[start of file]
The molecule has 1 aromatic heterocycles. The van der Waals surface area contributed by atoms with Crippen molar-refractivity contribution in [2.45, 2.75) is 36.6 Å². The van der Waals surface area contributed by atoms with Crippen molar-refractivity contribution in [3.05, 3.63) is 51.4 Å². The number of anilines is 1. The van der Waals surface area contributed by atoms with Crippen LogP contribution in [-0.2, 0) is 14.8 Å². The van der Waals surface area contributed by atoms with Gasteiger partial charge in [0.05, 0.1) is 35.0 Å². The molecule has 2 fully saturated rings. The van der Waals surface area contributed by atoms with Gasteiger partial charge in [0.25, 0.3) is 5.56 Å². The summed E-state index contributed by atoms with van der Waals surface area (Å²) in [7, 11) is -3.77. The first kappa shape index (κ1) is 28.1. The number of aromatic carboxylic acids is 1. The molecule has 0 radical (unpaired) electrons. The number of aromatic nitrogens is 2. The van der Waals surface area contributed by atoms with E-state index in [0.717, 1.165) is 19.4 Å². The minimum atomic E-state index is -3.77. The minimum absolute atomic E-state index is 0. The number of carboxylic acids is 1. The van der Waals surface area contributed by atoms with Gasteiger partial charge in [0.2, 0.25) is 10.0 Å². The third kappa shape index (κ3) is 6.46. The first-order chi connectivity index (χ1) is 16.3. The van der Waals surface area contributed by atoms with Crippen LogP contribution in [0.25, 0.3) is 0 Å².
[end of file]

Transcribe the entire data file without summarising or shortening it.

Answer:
The molecule has 1 aromatic heterocycles. The van der Waals surface area contributed by atoms with Crippen molar-refractivity contribution in [2.45, 2.75) is 36.6 Å². The van der Waals surface area contributed by atoms with Crippen molar-refractivity contribution in [3.05, 3.63) is 51.4 Å². The number of anilines is 1. The van der Waals surface area contributed by atoms with Crippen LogP contribution in [-0.2, 0) is 14.8 Å². The van der Waals surface area contributed by atoms with Gasteiger partial charge in [0.05, 0.1) is 35.0 Å². The molecule has 2 fully saturated rings. The van der Waals surface area contributed by atoms with Gasteiger partial charge in [0.25, 0.3) is 5.56 Å². The summed E-state index contributed by atoms with van der Waals surface area (Å²) in [7, 11) is -3.77. The first kappa shape index (κ1) is 28.1. The number of aromatic carboxylic acids is 1. The molecule has 0 radical (unpaired) electrons. The number of aromatic nitrogens is 2. The van der Waals surface area contributed by atoms with E-state index in [0.717, 1.165) is 19.4 Å². The minimum atomic E-state index is -3.77. The minimum absolute atomic E-state index is 0. The number of carboxylic acids is 1. The van der Waals surface area contributed by atoms with Gasteiger partial charge in [0.2, 0.25) is 10.0 Å². The third kappa shape index (κ3) is 6.46. The first-order chi connectivity index (χ1) is 16.3. The van der Waals surface area contributed by atoms with Crippen LogP contribution in [0.25, 0.3) is 0 Å².